Henry Shires is a backcountry engineer. The founder of Tarptent is a lifelong backpacker trained in physics. The combination of a keen scientific mind and decades of outdoors experience led Shires to found Tarptent with his wife Cynthia in 2002.
Since the brand’s inception, the shelters have become a go-to for minimalists world-wide.
Tarptent shelters take on many forms with a roster of 14 different models, but across the board, they are American-made, ultralight, affordable and intuitively designed. We sent Henry a batch of questions to get more insight on what sets Tarptent apart.
There’s a murky spectrum of USA-made, USA-built, USA-assembled. What does Tarptent’s production process and material sourcing look like?
All Tarptents are manufactured at a sewing facility in Seattle. There’s a staff of 20 who sew the tent bodies before shipping to our HQ in Nevada City, where a staff of seven, myself included, inspect each tent prior to shipment.
We source almost exclusively US fabrics and materials. All our shelters use 30D siliconized ripstop nylons for the coated and uncoated “solid” fabrics. We also use some lighter grade mesh materials and heavier vinyls for reinforcement. All poles are Easton aluminum and carbon fiber. Some of the small stuff like cord toggles, small buckles and YKK zippers aren’t domestic.
How do you address Tarptent durability?
We opted long ago to use 30D silicone coated fabrics. Silicone, unlike urethane, is an inorganic material and doesn’t rot. At the time we started using the fabrics in 2002, they were the lightest available, and they’ve proven themselves over the years on all the long distance trails.
We see very low incidences of rips and abrasions after thousands of miles and many months of continuous use. We’ve even seen some shelters come back for relatively minor repairs after as many as three thru-hikes comprising over 8,000 miles and nearly a year of continuous use.
These days there are certainly lighter and more expensive available fabrics, but I’m not convinced they’re anywhere near as durable or waterproof. There does seem to be a somewhat disturbing trend of moving to fabrics as low as 15D for flys and floors, in the interest of saving weight, but we won’t go there because we feel that performance and longevity matters more than saving a few ounces.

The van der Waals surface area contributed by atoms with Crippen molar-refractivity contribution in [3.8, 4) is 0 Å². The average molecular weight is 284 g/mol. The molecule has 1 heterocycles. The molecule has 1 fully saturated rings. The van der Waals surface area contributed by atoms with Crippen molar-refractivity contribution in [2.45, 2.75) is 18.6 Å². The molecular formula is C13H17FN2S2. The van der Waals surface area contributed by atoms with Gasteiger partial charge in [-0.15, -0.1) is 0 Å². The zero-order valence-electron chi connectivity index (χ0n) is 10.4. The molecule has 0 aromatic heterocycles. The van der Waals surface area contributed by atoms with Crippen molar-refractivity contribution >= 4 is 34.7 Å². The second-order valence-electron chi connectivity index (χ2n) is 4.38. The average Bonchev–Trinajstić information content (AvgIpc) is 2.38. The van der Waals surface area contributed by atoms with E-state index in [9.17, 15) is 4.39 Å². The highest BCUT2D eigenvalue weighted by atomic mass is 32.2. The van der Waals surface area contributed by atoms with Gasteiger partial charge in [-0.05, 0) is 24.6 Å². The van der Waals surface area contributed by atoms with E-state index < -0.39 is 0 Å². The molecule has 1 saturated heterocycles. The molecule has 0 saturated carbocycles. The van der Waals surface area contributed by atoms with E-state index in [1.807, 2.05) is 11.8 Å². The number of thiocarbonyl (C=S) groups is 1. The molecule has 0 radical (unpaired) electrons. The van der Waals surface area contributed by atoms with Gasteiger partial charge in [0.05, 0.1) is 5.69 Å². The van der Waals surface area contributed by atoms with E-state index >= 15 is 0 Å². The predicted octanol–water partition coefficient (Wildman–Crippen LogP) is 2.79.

Repairs, when we do see them, are done on a non-profit basis and everything is otherwise fully warrantied against defects in fabrics and workmanship.
In your mind, what makes Tarptent different than competitors?
I try really hard to make every shelter different than others on the market. Cookie cutter design is just lazy. My goal is to tweak basic forms to enhance the performance of every shelter.
It’s always a priority to maximize usable volume within the constraints of the given basic structure. The StratoSpire series ($309-$349) is perhaps the best example of that — no other trekking pole design within the given footprint can touch it.
Lastly, I think we have great depth and breadth across our sleeping range — one to four people — with lots of different styles to choose from that fit the needs of both the trekking pole crowd and those who don’t use them.
You only sell directly to customers. Why?
By exclusively selling to customers, rather than to retail stores, we have the most direct customer feedback possible. We lowered the fly edge on the Scarp series ($349-$369) in direct response to requests from UK customers.
I remember early on when we released the first Rainbow ($259). I designed that tent in the relative constant humidity of the San Francisco Bay Area and changes in humidity didn’t even enter into my thinking. Subsequent customer reports of fabric shrinkage impacting long pole sleeve lengths in low humidity areas led directly to implementing a tension buckle to allow for field adjustment.
I consider the StratoSpire one of our finest innovations, and that tent was a direct, albeit inadvertent, collaboration. It started with a customer suggestion to offset the poles on a standard A-frame and became a unique, now patented, product when I combined that suggestion with one of our bits of tent DNA: the “PitchLoc” corner already present on the Scarp and Moment.
It was one of those joyful “Aha!” design moments I was fortunate to experience and one I’ll always remember.
How does your physics background impact Tarptent shelter design?
I’ve always been interested in how things work and how parts come together to work as a whole. I studied physics in college and was most drawn to classical mechanics, which, in retrospect, ties directly to tent design because a tent is just a body subject to multiple applied forces.
Studying physics also gave me a really strong appreciation for the elegance and power of simplicity. A guiding scientific principle is “Occam’s Razor”—the idea that simple explanations are preferable to complex ones—and I try to apply the same thinking wherever possible to tent design.
Newton’s 2nd Law of Motion (F=MA) and its rotational analog for torques are most applicable to tent design. They are so simple and yet so predictive and explanatory.
What I’ve learned over the years is that good design is just evolution at work; that what works best is finding the right recombination of proven design elements that perform the function in the most efficient and elegant way. Breaking design elements down into bits of “tent DNA” has led directly to most of the designs I’ve done in recent years and will continue to drive the process in the coming years.
We put Tarptent’s newest shelter, the 26 oz, $209 ProTrail to the test during a bike packing trip in the Santa Cruz Mountains in February and were highly impressed. A more in-depth look at the ProTrail, along with a spread of other North American-made products will go live on GearJunkie next week.